Unfortunately, not all extractions can be done by simply grasping the tooth with forceps and rocking it out. What if there is nothing left above the gum line to grasp? Or what if the crown breaks off leaving the roots still in the bone? These things can and do happen, and any dentist that extracts teeth will have to deal with them routinely.
In these cases, it becomes necessary to surgically remove the tooth. This is frequently accomplished by prying the root out using a sharp instrument that can be forced between the root and the bone surrounding it. This technique is called “luxation“. In the case of multiple rooted teeth, the roots are first separated so they can be removed individually. Unfortunately, not all roots or root fragments may be removed in this fashion. This means that the dentist must make an incision into the gums around the tooth and raise a flap of tissue exposing the tooth and its surrounding bone.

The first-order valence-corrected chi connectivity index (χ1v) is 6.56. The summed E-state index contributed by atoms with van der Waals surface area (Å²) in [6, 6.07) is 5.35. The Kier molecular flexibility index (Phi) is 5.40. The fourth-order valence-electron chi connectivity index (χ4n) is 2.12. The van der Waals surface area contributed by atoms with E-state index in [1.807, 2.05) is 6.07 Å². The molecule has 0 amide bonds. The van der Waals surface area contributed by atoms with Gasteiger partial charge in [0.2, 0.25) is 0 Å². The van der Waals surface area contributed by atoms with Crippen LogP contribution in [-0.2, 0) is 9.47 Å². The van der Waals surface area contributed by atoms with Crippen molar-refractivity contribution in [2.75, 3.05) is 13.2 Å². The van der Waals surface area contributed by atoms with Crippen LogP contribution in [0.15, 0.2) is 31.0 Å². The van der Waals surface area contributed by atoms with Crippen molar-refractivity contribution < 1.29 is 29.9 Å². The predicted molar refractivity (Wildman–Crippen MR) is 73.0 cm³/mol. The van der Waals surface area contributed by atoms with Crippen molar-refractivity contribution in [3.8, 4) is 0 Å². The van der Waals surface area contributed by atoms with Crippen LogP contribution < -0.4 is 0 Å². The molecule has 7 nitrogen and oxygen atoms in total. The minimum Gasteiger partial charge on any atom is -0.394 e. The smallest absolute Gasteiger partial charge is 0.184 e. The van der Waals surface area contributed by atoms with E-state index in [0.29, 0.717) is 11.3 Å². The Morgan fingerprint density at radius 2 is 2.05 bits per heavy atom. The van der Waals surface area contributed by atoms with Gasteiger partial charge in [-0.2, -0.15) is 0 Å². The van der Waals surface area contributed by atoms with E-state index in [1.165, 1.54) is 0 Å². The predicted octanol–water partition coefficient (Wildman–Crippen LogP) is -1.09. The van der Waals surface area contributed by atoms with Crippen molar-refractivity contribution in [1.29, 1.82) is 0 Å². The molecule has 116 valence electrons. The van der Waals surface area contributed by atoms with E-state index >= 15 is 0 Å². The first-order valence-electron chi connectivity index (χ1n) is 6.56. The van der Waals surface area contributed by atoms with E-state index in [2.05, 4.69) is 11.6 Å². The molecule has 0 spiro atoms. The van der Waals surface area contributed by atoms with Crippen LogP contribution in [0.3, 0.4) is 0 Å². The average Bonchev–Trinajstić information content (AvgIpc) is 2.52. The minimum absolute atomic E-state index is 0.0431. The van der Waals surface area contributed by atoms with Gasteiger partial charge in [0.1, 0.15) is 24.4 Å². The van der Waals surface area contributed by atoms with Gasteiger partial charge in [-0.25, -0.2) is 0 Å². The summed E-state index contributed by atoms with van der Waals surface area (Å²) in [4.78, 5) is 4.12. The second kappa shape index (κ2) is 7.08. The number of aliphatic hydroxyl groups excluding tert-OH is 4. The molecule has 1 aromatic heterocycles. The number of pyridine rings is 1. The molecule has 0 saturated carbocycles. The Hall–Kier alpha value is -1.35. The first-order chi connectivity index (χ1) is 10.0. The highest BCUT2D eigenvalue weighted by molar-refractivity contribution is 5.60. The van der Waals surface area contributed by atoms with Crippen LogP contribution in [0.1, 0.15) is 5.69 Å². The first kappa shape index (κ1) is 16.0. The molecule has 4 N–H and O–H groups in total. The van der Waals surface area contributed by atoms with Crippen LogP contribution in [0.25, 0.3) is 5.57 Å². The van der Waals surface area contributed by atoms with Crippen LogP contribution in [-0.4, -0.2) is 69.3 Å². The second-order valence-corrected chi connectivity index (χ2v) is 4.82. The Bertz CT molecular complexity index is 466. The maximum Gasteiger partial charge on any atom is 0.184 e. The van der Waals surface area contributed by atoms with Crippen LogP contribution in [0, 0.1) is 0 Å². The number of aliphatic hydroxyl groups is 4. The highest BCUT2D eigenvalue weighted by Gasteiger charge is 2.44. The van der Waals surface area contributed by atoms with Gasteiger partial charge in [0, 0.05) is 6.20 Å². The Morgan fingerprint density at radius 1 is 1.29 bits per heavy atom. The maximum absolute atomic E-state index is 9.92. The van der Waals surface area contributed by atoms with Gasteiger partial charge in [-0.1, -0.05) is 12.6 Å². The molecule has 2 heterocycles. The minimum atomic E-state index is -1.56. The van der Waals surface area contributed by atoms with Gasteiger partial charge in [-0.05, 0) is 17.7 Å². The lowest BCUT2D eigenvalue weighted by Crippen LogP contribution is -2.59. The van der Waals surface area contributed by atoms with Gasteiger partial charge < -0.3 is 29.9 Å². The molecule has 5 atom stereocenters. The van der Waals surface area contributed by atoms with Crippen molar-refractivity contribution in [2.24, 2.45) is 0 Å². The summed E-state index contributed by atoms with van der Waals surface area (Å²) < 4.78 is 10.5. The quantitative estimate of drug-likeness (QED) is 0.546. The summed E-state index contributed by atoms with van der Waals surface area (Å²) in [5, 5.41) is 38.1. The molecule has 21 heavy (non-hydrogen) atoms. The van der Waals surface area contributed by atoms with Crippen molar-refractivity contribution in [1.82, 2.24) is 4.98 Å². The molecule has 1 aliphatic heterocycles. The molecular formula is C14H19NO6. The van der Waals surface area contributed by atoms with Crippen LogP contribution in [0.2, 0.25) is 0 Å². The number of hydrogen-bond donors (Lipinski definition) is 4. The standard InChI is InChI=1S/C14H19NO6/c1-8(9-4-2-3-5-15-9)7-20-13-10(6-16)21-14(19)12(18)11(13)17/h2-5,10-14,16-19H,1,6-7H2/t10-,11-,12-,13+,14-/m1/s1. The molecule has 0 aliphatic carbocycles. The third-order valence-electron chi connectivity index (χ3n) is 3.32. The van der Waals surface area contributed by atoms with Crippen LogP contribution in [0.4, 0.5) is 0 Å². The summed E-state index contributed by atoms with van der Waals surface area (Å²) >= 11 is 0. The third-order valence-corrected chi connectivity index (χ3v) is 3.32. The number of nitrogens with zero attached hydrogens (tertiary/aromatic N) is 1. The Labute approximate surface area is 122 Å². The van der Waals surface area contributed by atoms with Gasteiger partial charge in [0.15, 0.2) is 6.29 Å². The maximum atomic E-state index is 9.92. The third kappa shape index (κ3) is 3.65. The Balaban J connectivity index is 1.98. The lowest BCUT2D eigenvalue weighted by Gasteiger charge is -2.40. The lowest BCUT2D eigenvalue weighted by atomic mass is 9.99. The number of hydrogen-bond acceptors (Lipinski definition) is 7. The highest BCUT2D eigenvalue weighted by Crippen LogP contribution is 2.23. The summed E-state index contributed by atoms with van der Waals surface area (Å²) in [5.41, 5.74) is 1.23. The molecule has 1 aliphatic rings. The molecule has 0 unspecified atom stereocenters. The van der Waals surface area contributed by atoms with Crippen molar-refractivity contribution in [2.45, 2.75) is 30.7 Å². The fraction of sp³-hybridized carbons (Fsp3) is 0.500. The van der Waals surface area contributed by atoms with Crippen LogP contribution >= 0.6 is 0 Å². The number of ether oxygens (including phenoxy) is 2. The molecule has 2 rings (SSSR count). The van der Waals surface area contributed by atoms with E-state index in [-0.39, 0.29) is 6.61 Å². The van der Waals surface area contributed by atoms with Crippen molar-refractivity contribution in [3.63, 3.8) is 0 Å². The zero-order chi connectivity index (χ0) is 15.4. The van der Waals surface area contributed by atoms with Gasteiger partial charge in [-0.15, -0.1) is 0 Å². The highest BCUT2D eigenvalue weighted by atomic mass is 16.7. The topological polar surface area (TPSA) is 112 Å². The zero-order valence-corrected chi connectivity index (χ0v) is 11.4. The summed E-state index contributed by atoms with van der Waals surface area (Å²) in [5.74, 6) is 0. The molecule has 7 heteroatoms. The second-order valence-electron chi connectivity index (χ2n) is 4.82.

Sometimes, after the flap is raised, there is enough tooth exposed to grab and remove it as in a simple extraction. Sometimes, the technique described above as luxation may successfully remove the tooth. If luxation fails, the dentist must take a handpiece (drill) and cut away some of the surrounding bone in order to gain a purchase on the tooth. After the tooth has been pried out of the artificially enlarged socket, the dentist then sutures (sews) the flap of tissue back in place so that healing can proceed normally.
- Surgical Extraction
- Impacted Wisdom Teeth
- Complications of Dental Extraction
- Problems with missing teeth